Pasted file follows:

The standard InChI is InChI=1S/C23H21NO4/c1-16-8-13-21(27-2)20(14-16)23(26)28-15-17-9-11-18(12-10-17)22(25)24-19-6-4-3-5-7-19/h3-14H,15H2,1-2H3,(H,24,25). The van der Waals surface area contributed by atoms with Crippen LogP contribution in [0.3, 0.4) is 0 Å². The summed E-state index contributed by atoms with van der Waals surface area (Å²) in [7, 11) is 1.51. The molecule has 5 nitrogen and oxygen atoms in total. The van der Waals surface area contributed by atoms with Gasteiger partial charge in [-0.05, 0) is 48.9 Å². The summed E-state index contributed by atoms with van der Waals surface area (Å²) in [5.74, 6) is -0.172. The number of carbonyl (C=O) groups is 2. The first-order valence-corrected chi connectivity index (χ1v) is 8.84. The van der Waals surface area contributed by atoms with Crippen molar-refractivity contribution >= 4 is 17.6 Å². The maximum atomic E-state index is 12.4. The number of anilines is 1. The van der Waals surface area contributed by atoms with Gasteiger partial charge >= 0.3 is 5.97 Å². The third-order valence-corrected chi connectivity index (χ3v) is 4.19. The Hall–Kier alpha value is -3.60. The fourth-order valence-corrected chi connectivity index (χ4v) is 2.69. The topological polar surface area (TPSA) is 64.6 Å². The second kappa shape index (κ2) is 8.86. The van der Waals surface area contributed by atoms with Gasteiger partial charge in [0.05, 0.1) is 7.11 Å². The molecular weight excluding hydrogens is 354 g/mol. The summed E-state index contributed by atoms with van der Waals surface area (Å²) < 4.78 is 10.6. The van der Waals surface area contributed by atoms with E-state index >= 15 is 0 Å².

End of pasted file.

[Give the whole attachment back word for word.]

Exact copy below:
The standard InChI is InChI=1S/C23H21NO4/c1-16-8-13-21(27-2)20(14-16)23(26)28-15-17-9-11-18(12-10-17)22(25)24-19-6-4-3-5-7-19/h3-14H,15H2,1-2H3,(H,24,25). The van der Waals surface area contributed by atoms with Crippen LogP contribution in [0.3, 0.4) is 0 Å². The summed E-state index contributed by atoms with van der Waals surface area (Å²) in [7, 11) is 1.51. The molecule has 5 nitrogen and oxygen atoms in total. The van der Waals surface area contributed by atoms with Gasteiger partial charge in [-0.05, 0) is 48.9 Å². The summed E-state index contributed by atoms with van der Waals surface area (Å²) in [5.74, 6) is -0.172. The number of carbonyl (C=O) groups is 2. The first-order valence-corrected chi connectivity index (χ1v) is 8.84. The van der Waals surface area contributed by atoms with Crippen molar-refractivity contribution >= 4 is 17.6 Å². The maximum atomic E-state index is 12.4. The number of anilines is 1. The van der Waals surface area contributed by atoms with Gasteiger partial charge >= 0.3 is 5.97 Å². The third-order valence-corrected chi connectivity index (χ3v) is 4.19. The Hall–Kier alpha value is -3.60. The fourth-order valence-corrected chi connectivity index (χ4v) is 2.69. The topological polar surface area (TPSA) is 64.6 Å². The second kappa shape index (κ2) is 8.86. The van der Waals surface area contributed by atoms with Gasteiger partial charge in [0.05, 0.1) is 7.11 Å². The molecular weight excluding hydrogens is 354 g/mol. The summed E-state index contributed by atoms with van der Waals surface area (Å²) < 4.78 is 10.6. The van der Waals surface area contributed by atoms with E-state index >= 15 is 0 Å².